Care center seeks legislative changes to retirement system
by Rudy Herndon
Staff Writer
Jan 30, 2014 | 741 views | 0 0 comments | 31 31 recommendations | email to a friend | print
A simple change to state law could help Canyonlands Care Center cut its operating costs by well over $100,000 a year.

The Utah State Legislature’s associate general counsel is drafting a bill that would allow the facility to opt out of the state’s public employee retirement system. 

Although the bill had not been filed as of press time, three state lawmakers have already thrown their support behind the proposal, according to Canyonlands Care Center Administrator Roy Barraclough.

State Sen. David Hinkins, R-Orangeville, will team up with Rep. Jerry Anderson, R-Price, and Rep. Kay McIff, R-Richfield, to guide the bill through the 2014 legislative session.

Barraclough recently met with the lawmakers, and he said there was a “pretty strong” consensus among them that they just need to fix the Utah Retirement Systems (URS) law.

“I left the meeting (on Jan. 15) quite positive, quite optimistic, that this is going to happen,” he told the Canyonlands Health Care Special Service District (CHCSSD) Board on Jan. 16.

Under the current law, the quasi-governmental care center’s board is required to contribute to the URS program. But the facility continues to operate in the red, and interim CHCSSD Board chairman Doug Fix noted that a significant amount of its annual shortages — about 16 percent — can be traced to the URS requirements.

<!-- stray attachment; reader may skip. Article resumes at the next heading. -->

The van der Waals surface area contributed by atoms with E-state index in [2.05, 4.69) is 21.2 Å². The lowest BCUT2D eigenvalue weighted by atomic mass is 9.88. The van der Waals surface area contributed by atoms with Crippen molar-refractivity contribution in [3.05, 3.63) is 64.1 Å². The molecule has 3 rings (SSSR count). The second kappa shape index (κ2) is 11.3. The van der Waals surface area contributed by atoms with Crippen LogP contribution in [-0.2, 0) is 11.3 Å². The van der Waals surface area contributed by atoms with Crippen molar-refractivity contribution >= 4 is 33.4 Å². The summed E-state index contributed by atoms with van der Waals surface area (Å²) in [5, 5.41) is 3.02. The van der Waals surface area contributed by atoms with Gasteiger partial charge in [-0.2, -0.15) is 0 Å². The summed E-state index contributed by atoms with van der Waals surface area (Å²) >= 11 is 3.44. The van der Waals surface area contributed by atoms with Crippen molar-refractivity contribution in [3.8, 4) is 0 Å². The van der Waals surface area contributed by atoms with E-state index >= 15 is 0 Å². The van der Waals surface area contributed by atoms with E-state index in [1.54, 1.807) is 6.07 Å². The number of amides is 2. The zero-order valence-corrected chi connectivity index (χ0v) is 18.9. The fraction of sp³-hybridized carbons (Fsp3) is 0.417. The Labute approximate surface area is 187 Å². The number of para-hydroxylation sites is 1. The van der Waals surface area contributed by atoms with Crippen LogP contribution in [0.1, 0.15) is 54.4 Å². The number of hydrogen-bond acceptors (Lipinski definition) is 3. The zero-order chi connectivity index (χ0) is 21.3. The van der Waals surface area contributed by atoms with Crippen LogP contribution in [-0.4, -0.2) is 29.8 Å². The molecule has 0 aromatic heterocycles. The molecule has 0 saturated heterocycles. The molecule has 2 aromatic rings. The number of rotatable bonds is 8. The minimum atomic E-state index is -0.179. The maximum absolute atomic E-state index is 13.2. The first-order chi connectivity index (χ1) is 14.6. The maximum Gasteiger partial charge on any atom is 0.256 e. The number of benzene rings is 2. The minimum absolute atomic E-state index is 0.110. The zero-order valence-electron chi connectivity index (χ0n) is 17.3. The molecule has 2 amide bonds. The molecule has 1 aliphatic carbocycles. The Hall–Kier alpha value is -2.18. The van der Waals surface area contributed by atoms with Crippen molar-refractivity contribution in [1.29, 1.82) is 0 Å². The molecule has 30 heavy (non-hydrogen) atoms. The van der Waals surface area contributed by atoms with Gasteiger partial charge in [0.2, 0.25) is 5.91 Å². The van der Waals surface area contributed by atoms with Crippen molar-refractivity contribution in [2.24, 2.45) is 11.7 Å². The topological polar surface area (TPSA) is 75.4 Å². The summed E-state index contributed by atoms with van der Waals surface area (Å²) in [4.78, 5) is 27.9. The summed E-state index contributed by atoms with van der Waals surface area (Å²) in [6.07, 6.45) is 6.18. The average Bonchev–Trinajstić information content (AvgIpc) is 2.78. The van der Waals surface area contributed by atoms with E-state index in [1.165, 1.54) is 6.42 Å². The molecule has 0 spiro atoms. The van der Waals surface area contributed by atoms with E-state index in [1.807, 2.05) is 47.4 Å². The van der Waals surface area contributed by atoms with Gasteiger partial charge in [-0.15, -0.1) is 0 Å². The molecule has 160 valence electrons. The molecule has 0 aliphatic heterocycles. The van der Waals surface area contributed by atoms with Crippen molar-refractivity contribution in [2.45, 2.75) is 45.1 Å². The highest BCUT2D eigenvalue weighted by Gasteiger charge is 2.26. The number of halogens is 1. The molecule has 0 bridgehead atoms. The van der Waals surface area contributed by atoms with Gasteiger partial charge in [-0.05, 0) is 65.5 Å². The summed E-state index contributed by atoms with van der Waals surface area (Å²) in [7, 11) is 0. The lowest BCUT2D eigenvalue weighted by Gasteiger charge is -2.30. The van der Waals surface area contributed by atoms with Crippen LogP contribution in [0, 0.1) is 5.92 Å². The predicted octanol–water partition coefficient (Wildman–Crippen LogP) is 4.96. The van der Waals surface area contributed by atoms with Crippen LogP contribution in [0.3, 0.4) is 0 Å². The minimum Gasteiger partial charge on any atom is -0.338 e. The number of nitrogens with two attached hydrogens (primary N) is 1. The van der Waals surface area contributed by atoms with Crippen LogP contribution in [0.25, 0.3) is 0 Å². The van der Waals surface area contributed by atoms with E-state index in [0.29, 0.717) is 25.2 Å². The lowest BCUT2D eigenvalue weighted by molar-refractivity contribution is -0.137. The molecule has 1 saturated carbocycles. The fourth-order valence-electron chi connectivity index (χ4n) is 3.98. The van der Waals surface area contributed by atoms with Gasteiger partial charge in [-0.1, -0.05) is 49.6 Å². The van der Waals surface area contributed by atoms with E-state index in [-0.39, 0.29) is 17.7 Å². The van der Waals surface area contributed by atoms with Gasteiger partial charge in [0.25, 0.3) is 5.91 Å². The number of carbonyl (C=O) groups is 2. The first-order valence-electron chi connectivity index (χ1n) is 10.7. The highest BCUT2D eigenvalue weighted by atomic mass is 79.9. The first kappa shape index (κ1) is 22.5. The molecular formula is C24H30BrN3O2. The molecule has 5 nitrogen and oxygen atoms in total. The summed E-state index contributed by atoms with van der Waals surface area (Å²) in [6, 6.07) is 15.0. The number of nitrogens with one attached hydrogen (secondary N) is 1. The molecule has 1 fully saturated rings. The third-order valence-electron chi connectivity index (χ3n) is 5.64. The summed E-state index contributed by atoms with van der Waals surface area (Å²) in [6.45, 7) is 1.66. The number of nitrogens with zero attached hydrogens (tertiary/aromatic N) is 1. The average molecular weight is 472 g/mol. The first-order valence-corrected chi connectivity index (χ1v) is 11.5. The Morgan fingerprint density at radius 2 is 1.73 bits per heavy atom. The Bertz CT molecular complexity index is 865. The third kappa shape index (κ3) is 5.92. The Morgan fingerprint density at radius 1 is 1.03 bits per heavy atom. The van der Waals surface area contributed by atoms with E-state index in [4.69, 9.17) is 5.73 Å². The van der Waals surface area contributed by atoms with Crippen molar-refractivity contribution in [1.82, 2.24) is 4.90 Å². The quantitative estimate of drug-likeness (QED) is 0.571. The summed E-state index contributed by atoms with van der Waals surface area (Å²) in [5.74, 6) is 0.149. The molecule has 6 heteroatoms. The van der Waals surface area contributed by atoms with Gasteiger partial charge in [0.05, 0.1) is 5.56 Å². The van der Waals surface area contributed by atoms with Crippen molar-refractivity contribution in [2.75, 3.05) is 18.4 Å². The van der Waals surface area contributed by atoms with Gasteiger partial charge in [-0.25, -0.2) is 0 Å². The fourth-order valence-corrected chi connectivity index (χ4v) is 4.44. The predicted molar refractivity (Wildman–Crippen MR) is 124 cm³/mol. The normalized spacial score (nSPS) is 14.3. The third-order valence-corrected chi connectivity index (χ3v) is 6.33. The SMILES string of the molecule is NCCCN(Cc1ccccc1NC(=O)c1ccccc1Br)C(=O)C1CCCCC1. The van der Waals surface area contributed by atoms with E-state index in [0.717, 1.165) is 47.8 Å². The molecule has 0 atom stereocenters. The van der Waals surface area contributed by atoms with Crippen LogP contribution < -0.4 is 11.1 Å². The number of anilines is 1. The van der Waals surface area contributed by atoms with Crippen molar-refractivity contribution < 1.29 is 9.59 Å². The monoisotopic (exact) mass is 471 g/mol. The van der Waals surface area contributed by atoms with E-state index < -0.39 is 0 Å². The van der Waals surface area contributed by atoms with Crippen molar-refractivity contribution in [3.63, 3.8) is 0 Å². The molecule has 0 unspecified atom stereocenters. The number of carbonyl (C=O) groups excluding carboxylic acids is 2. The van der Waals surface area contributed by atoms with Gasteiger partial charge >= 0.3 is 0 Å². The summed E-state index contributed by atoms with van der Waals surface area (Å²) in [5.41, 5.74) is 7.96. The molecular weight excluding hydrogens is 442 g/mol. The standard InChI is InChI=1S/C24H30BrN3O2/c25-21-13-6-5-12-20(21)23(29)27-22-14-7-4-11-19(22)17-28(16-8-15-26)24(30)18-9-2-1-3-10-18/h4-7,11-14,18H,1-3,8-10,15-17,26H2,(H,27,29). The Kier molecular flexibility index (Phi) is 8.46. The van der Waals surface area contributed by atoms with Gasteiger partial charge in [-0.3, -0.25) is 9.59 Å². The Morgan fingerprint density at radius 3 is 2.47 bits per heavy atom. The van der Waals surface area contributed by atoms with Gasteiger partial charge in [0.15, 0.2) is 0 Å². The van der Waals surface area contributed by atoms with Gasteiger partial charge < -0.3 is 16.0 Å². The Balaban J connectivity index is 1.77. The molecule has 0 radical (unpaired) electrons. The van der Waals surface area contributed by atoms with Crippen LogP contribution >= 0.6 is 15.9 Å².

If the legislature amends the law, Barraclough estimates that the facility will save somewhere between $120,000 to $130,000 per year.

That compares to an estimated annual payroll of $1 million, according to Barraclough.

As things currently stand, Barraclough said that a majority of full-time employees on that payroll will never benefit from the URS contributions.

Although the facility does have some long-term employees, more than half of its staff will not stick around long enough to vest into the URS program, he said.

It takes four years to reach that point, yet Barraclough said that many of the care center’s staffers move on to positions elsewhere after one year to 18 months on the job.

“It really isn’t applicable to our facility,” he said.

Likewise, Barraclough said one key rationale behind the URS program does not apply to the care center. 

Generally speaking, the program is designed to benefit public employees who typically earn less than those who work in the private sector. But Barraclough noted that the care center is competing with hospitals and other organizations that pay their employees higher wages.

“In our case, that doesn’t fit,” he said.

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